According to Glanz, Rimer and Viswanath in Health Behavior and Health Education (2008):
Change strategies are most effective and likely to be sustained when they are directed at multiple levels of the organization, while simultaneously taking the external environment into account.” (p. 337) This idea is actually drawn from an article published by Dennis Embry of the PAXIS Institute, in the Journal of Community Psychology (2004). Embry explains that community change at the organizational level is best achieved when rooted in teaching, and utilizing “evidence-based behavioral kernels.” (p. 578)
While there are many root causes of maternal morbidity and mortality—some being non-preventable events—preventable causes ought to be a major target of health behavior change campaigns. An example of this is elective early labor induction—an increasingly common initiator of a complex cascade of interventions which can and often includes: increased pain and intensity of labor, uterine hyper-stimulation (which can result in uterine rupture and/or amniotic fluid embolism), requests for intramuscular and epidural narcotic analgesia, and increased frequency of cesarean delivery (with its potential, numerous side effects) (Simpson & Atterbury, 2006).
Glanz, Rimer and Viswanath delineate the stages of Organizational Change in Table 15.1 (p. 340). The basic steps are: 1) Define problem 2) Initiate Action 3) Implement Change 4) Institutionalize Change. In order to reduce elective inductions at a specific facility (organization), local stake holders and change agents might first be identified, who collectively understand the topic of labor induction and its various implications, and who are likely to support efforts of decreasing the incidence of unnecessary labor inductions. Labor and delivery nurses at the hospital’s maternity ward would be excellent stakeholders and potential change agents within the hospital setting. Key issues to touch on, when working to galvanize this group of potential change agents might include: nurse-to-patient ratios (smaller ratios typically result in better patient outcomes and decreased stress for nurses) and maternity ward census statistics (scheduled labor inductions utilize hospital beds in L&D units—leaving less space for women who are in spontaneous labor); the former being a topic addressed in the legislative bill currently under debate in the House of Representatives, H.R. 876—Registered Nurse Safe Staffing Act of 2011. Enticing a local maternity care provider who supports the notion of delaying labor induction as long as possible, barring any medical complications, to be a spokesperson for the campaign would also be hugely beneficial. Likewise, incorporating community members in the campaign efforts would be important as well. Key stake holders such as women of childbearing age, their partners, childbirth educators, doulas, midwives, and other interested parties could be invited to join forces with L&D staff, to create a labor and delivery care improvement coalition.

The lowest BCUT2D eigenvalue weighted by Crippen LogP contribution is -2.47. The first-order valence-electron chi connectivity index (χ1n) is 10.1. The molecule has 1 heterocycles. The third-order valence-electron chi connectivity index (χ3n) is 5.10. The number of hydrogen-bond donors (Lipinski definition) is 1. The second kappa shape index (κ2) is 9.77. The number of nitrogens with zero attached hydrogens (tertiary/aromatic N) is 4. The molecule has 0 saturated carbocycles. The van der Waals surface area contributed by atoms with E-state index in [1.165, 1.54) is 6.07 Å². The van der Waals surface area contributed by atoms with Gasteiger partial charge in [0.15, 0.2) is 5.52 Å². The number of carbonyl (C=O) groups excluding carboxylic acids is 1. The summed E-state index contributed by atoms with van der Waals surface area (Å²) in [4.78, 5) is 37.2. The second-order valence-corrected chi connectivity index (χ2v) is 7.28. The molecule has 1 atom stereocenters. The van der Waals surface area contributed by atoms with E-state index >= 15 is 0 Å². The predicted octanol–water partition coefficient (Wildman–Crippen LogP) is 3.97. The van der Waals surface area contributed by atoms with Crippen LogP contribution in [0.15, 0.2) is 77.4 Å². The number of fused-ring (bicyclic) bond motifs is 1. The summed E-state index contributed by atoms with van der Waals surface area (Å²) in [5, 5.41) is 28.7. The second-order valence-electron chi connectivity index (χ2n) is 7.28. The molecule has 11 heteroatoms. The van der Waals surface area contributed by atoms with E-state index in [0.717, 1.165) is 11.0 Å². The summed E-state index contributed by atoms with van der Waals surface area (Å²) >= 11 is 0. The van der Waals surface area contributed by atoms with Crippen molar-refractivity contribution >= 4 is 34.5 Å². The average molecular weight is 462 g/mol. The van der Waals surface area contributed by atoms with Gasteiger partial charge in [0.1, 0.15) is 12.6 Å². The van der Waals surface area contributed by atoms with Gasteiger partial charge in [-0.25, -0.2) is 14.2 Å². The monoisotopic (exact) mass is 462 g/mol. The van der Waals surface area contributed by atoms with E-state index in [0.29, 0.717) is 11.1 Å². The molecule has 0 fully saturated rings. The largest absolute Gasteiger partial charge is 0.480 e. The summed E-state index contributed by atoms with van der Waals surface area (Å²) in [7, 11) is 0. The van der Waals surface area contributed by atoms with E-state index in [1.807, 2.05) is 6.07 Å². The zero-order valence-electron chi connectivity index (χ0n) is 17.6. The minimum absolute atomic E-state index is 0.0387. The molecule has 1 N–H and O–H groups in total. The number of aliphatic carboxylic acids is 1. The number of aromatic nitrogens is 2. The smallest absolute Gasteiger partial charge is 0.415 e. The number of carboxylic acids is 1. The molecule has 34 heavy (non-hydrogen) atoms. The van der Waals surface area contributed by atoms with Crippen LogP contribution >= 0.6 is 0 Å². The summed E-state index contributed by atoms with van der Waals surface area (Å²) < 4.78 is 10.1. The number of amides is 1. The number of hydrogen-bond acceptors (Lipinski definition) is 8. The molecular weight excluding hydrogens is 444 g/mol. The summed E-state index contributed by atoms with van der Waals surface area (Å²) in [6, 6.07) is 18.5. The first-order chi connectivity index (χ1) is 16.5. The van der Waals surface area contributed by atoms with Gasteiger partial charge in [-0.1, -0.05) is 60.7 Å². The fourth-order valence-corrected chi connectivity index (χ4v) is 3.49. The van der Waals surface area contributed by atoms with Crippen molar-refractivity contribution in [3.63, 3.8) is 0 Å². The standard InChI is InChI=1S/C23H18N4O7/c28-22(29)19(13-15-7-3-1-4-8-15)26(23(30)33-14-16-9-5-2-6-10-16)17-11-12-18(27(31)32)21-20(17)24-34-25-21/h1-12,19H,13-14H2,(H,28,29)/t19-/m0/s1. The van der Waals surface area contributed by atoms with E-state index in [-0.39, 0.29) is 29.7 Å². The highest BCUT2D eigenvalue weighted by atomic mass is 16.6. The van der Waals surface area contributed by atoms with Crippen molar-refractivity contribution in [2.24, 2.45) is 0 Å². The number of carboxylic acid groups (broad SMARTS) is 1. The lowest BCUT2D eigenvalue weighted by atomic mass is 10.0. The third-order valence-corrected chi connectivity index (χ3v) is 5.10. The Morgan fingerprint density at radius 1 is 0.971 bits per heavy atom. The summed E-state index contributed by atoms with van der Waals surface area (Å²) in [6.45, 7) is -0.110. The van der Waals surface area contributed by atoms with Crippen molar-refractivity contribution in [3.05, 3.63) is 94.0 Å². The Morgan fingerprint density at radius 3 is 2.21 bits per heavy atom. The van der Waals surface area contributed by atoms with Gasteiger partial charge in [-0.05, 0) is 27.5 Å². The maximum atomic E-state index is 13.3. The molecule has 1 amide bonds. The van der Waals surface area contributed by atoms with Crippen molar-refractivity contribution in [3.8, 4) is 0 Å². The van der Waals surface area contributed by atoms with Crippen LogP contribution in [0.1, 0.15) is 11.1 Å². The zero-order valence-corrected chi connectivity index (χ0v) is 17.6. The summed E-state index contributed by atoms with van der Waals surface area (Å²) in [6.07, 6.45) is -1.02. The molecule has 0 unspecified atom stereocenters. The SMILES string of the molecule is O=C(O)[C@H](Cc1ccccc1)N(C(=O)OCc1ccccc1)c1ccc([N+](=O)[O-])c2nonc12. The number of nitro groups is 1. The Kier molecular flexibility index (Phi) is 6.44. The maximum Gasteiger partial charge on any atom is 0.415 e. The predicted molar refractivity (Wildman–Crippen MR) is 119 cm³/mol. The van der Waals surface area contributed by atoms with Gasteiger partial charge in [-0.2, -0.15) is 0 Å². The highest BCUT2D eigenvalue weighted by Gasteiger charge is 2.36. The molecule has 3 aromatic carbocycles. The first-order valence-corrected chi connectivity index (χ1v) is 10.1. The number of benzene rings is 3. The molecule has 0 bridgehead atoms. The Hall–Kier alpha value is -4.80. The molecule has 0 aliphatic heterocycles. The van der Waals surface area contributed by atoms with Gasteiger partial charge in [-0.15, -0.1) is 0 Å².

This type of coalition would start by familiarizing itself with up-to-date information (“evidence-based kernels”) regarding the risks and benefits of labor induction prior to 39 completed weeks of gestation, such as those discussed in the article, Misoprostol for Induction of Labour: A Systematic Review (Hofmeyr, Gulmezoglu & Alfirevic, 1999) and in the Cochrane Collaboration Review, Induction of Labour for Improving Birth Outcomes for Women at or Beyond Term (Gülmezoglu, Crowther, Middleton, 2011). Gathering this information would serve to define the problem (Organizational Change theory) and help to prepare coalition members for the empowerment of expanding their ability to create change in the community, as described in the Key Concepts of Community Organizing (Glanz, Rimer, Viswanath, 2008, p. 294). With information in hand, the coalition could then enter the second step of organizational change: Initiate Action.
Initiating the action of reducing unnecessary labor inductions would be directed at both maternity care staff and community members (pregnant women) to affect the desired outcome. As Embry suggested, this can be achieved through teaching and applying evidence-based information. The Coalition could plan a series of communication tools, aimed at different target groups as follows:
|Target Group||Mode of Communication||Key Message(s)|
|Maternity Care Providers||Continuing Education Meeting||Review risks of elective inducation & encourage waiting to offer inducations until 39+ completed weeks gestation|
|L&D Nurses||Guest speaker at staff meeting||Make use of teachable moments to explain risks of early inducation: women in for late pregnancy non-stress test & childbirth ed. classes|
|Ancillary birth professionals (doulas, childbirth educators)||Direct mail letter/brochure||Encourage clients/students to await spontaneous onset of labor and avoid asking for elective, early inductions.|
|Community members/expectant women||Brochures/handouts at local women's expo||March of Dimes messaging: Health Babies are Worth the Wait (and moms benefit too!)|
Following this dissemination of information, implementation and institutionalization of change would begin—both likely requiring continued support by stakeholders and modeling by the chosen spokesperson maternity care provider.
Tomorrow, I will discuss economic policy approaches to tackling the issue of escalating maternal mortality and morbidity rates in the U.S. To read this series from the beginning, go here.
Posted by: Kimmelin Hull, PA, LCCE, FACCE